Also beware the Raspi USB is very broken! With many unable to even run a standard keyboard and mouse.
http://www.element14.com/community/thread/19436?start=0&tstart=0

Now can someone recommend a nice low power solution that does run linux properly. And no, mini-itx running at 50 watts just doesn't cut it anymore I'm afraid.

Reply Score: 2

Other options
by sfillion on Wed 14th Nov 2012 08:02 UTC
sfillion
Member since:
2012-11-14

Does anybody have experience with the BeagleBoard ( http://beagleboard.org ) or the PandaBoard ( http://pandaboard.org/ )? Are they any good?

Edited 2012-11-14 08:04 UTC

Reply Score: 1

RE: Other options
by WereCatf on Wed 14th Nov 2012 08:15 UTC in reply to "Other options"
WereCatf Member since:
2006-02-15

Does anybody have experience with the BeagleBoard ( http://beagleboard.org ) or the PandaBoard ( http://pandaboard.org/ )? Are they any good?


I have a Pandaboard myself. The hardware itself is pretty good except for the lack of SATA, what with dual-core CPU, plenty of RAM, WIFI, Bluetooth, 10/100 Ethernet, loads of pins for all kinds of hardware - projects and so on. But the software-side of things, however....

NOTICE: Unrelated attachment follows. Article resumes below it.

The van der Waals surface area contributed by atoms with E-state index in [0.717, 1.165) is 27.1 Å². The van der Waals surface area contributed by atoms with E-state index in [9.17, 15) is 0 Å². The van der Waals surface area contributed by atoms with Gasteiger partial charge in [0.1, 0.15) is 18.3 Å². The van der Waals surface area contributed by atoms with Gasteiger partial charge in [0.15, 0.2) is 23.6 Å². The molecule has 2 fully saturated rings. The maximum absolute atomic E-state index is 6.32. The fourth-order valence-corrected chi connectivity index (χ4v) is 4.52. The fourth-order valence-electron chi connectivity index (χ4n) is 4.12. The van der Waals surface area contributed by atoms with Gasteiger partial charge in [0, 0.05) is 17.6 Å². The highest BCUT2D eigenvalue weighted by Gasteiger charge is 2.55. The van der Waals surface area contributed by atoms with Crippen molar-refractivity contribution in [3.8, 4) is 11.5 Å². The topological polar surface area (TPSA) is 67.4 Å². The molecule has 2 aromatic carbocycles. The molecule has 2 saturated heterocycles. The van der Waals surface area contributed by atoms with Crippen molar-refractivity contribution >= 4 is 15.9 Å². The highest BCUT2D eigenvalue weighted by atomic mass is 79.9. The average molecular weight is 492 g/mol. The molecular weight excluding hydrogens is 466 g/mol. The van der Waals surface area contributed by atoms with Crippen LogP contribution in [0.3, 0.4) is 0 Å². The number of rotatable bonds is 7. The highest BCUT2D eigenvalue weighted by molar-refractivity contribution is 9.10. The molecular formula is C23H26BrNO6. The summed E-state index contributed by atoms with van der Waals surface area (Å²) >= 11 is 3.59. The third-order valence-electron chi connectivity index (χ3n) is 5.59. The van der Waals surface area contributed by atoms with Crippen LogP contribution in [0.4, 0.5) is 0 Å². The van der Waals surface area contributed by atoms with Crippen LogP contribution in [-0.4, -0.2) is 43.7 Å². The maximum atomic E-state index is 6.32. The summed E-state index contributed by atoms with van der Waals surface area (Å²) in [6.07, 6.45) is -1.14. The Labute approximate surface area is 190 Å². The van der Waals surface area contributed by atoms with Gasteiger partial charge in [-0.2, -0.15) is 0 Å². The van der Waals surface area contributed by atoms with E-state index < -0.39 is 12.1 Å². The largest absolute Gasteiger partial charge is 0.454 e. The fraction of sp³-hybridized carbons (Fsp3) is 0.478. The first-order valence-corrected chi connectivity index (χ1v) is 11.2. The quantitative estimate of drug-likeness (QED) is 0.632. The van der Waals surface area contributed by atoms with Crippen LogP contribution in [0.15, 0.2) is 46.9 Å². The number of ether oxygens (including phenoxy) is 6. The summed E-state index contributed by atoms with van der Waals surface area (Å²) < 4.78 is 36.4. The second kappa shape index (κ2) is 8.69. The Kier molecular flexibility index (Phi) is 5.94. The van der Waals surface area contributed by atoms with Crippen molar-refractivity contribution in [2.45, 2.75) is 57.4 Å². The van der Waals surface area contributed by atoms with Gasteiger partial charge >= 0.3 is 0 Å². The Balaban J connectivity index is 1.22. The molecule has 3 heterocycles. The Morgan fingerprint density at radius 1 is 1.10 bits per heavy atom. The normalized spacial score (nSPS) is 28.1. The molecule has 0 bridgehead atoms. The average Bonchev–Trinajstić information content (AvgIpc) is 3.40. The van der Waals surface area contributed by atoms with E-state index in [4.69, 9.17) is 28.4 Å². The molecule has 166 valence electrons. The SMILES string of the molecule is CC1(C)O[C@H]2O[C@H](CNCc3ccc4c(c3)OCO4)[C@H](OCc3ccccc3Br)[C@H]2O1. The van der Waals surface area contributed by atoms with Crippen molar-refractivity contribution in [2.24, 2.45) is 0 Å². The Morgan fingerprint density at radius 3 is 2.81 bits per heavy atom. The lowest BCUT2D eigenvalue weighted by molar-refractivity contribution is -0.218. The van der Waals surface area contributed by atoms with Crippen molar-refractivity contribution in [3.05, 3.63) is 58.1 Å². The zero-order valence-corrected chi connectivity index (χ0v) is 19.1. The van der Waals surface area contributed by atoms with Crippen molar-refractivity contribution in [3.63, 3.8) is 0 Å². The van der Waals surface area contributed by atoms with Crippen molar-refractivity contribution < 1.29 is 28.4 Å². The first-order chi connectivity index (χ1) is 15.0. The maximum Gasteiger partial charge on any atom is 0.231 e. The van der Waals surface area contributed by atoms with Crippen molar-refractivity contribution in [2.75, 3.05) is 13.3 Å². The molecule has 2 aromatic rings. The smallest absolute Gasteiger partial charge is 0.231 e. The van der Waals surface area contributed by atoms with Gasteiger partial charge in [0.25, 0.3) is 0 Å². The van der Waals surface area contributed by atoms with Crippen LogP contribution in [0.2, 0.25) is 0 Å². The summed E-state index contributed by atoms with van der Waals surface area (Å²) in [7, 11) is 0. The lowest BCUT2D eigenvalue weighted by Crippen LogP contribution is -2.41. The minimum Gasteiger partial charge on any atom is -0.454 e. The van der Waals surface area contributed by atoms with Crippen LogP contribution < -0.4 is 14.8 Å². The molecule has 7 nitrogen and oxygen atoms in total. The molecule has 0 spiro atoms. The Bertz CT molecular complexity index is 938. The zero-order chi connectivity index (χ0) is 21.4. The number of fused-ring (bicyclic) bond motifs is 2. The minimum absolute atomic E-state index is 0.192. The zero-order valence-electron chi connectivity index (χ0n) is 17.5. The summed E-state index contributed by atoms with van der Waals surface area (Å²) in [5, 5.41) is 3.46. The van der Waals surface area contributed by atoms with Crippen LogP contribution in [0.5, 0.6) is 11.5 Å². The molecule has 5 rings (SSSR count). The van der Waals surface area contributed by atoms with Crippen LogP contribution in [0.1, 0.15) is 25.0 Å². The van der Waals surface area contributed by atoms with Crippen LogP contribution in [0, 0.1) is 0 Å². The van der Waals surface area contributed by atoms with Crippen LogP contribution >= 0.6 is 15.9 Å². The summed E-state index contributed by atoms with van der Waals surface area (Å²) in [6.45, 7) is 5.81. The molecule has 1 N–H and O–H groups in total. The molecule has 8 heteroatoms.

Well, my earlier post on this very same news item says this: "Having to rely on closed binaries wouldn't be such a bad thing if they atleast were functional and kept up-to-date, but my Pandaboard is a rather good example of what these things can be at worst: on some versions H/W acceleration of decoding or encoding stuff doesn't work, sometimes X acceleration doesn't work, audio output from the analog connectors doesn't work, or like with the latest updates networking got broken and the board goes into a hard lock-up after 1 to 10 minutes!"